Moises Sandoval

Advocates of the pro-life movement marched on Washington recently on the anniversary of the Supreme Court decision Roe v. Wade that legalized abortion. Participants sprawled on cold concrete in a “die-in” in front of the White House.

I know several people who march every year. They participate in the ministries of my former parish in Croton-on-Hudson, New York. At dawn, they board buses for the 5- or 6-hour ride to Washington and return late that night. Much more than that is needed to safeguard a culture of life today.

Recently, the “PBS NewsHour” focused on the struggles of young working parents. Paul Solman, the PBS correspondent reporting the story, said that the United States was one of a handful of countries that does not provide any paid time off for new mothers, unless you’re lucky enough to work for a company such as Google or live in places like California that will provide some paid family leave.

The Family Medical Leave Act, enacted in 1993, provides for 12 weeks of unpaid leave but only for employees of firms with at least 50 workers. But a first-time mother interviewed by Solman said it was very difficult to get her employer’s approval, and she had to return to work sooner than she thought because she and her husband could not afford to have her stay at home to care for her baby. She added that if she had known how difficult it would be, she would have opted not to have the child.

Caring for a newborn is only the first of many hurdles parents face today. Among industrialized countries, writes columnist Nicholas Kristof of The New York Times, 70 percent of 3-year-olds go to preschool, but in the United States only 38 percent attend preschool.

“In America, we have subsidized private jets, big banks and hedge fund managers,” Kristof wrote. “Wouldn’t it make more sense to subsidize kids?”

My wife and I were married in the 1950s and we had six children. I earned only $100 a week as a reporter for The Tribune in Albuquerque, New Mexico, supplemented by freelance photography and my pay as an Army reservist. My wife did not have to work full time.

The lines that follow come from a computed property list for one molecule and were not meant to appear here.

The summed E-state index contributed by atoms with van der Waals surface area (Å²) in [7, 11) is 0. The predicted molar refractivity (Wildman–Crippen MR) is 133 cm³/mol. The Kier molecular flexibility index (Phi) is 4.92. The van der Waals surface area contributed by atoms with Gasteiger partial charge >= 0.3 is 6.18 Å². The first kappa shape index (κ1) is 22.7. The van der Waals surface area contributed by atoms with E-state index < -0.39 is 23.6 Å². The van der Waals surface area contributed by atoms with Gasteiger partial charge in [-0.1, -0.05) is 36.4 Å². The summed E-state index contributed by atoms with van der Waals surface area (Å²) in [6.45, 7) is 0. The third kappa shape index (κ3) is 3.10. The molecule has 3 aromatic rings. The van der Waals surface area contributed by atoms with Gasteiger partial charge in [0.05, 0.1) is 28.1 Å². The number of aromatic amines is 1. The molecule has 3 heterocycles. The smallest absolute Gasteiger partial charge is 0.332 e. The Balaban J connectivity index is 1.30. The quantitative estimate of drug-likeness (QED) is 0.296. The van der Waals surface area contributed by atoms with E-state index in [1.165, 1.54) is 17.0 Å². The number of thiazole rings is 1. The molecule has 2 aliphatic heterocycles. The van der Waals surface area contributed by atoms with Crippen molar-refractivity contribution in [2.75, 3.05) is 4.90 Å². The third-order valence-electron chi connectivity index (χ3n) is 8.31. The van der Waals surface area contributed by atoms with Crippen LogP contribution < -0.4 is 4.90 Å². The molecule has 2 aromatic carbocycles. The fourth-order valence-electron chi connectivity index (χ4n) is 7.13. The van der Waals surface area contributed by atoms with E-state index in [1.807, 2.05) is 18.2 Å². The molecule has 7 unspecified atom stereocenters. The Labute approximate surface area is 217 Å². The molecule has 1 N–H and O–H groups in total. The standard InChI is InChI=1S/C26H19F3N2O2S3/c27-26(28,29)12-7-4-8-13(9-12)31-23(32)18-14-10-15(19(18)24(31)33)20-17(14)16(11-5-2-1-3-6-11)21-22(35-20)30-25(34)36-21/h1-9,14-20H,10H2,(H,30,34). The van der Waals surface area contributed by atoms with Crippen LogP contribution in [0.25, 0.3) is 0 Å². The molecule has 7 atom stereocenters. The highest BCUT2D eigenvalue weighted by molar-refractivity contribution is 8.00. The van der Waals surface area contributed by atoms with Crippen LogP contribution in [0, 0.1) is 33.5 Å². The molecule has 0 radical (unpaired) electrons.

We never worried about whether we could afford another child. I had health insurance through my employment to pay the prenatal and hospital bills. It is different today. The hospital cost of having a child adds up to $30,000 or more. I was surprised to learn recently that sick leave for workers is no longer a given. We always had it.

Kristof bolsters my feeling that the times were better in the past: “Even with the global Great Depression,” he recently wrote, “the United States performed brilliantly in the first three-quarters of the 20th century, with incomes and education mostly rising and inequality flat or falling — and gains were broadly shared by poor and rich alike.”

But Ronald Reagan’s “Morning in America,” turned out to be the twilight leading to the darkness of “stagnation and inequality” in which we find ourselves today, Kristof said.

The economy continues to grow, but the rich are the only ones who gain. Median household income is little better than it was in 1979, writes Kristof, and the typical family in Canada appears better off than the typical American family.

If we really care about the future of our country and a culture of life, we must march on Washington again and again, literally and metaphorically, demanding paid maternity leave, an increase in the minimum wage so that young people can afford to go to school and have children, sick leave for everyone, and laws and policies that lessen inequality.

People are our greatest resource.